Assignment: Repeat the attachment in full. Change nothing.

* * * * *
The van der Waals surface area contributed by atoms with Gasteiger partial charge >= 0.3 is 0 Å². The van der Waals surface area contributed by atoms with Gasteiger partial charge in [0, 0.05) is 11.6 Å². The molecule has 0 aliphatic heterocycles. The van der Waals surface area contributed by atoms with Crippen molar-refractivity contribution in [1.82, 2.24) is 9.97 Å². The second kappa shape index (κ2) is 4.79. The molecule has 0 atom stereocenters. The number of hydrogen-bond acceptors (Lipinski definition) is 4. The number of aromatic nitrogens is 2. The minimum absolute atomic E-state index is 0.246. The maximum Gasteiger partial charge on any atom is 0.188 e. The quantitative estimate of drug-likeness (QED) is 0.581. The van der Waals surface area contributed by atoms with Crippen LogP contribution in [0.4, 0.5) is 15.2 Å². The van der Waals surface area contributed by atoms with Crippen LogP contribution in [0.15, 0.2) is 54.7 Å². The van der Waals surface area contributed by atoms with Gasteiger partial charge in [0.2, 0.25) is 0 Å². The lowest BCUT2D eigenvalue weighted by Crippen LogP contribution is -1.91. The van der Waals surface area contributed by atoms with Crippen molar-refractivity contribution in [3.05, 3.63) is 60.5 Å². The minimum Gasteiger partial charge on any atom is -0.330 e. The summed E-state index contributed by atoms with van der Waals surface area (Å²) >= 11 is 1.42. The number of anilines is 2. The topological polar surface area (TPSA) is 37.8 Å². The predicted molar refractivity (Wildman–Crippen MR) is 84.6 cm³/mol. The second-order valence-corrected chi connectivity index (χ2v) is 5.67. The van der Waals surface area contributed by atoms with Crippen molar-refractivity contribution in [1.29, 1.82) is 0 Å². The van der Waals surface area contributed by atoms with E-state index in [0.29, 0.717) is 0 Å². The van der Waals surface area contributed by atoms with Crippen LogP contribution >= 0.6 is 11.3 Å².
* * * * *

The van der Waals surface area contributed by atoms with Gasteiger partial charge >= 0.3 is 0 Å². The van der Waals surface area contributed by atoms with Gasteiger partial charge in [0, 0.05) is 11.6 Å². The molecule has 0 aliphatic heterocycles. The van der Waals surface area contributed by atoms with Crippen molar-refractivity contribution in [1.82, 2.24) is 9.97 Å². The second kappa shape index (κ2) is 4.79. The molecule has 0 atom stereocenters. The number of hydrogen-bond acceptors (Lipinski definition) is 4. The number of aromatic nitrogens is 2. The minimum absolute atomic E-state index is 0.246. The maximum Gasteiger partial charge on any atom is 0.188 e. The quantitative estimate of drug-likeness (QED) is 0.581. The van der Waals surface area contributed by atoms with Crippen LogP contribution in [0.4, 0.5) is 15.2 Å². The van der Waals surface area contributed by atoms with Crippen LogP contribution in [0.15, 0.2) is 54.7 Å². The van der Waals surface area contributed by atoms with Gasteiger partial charge in [0.2, 0.25) is 0 Å². The lowest BCUT2D eigenvalue weighted by Crippen LogP contribution is -1.91. The van der Waals surface area contributed by atoms with Crippen molar-refractivity contribution in [3.05, 3.63) is 60.5 Å². The minimum Gasteiger partial charge on any atom is -0.330 e. The summed E-state index contributed by atoms with van der Waals surface area (Å²) >= 11 is 1.42. The number of anilines is 2. The topological polar surface area (TPSA) is 37.8 Å². The predicted molar refractivity (Wildman–Crippen MR) is 84.6 cm³/mol. The second-order valence-corrected chi connectivity index (χ2v) is 5.67. The van der Waals surface area contributed by atoms with Crippen molar-refractivity contribution in [1.29, 1.82) is 0 Å². The van der Waals surface area contributed by atoms with E-state index in [0.29, 0.717) is 0 Å². The van der Waals surface area contributed by atoms with Crippen LogP contribution >= 0.6 is 11.3 Å².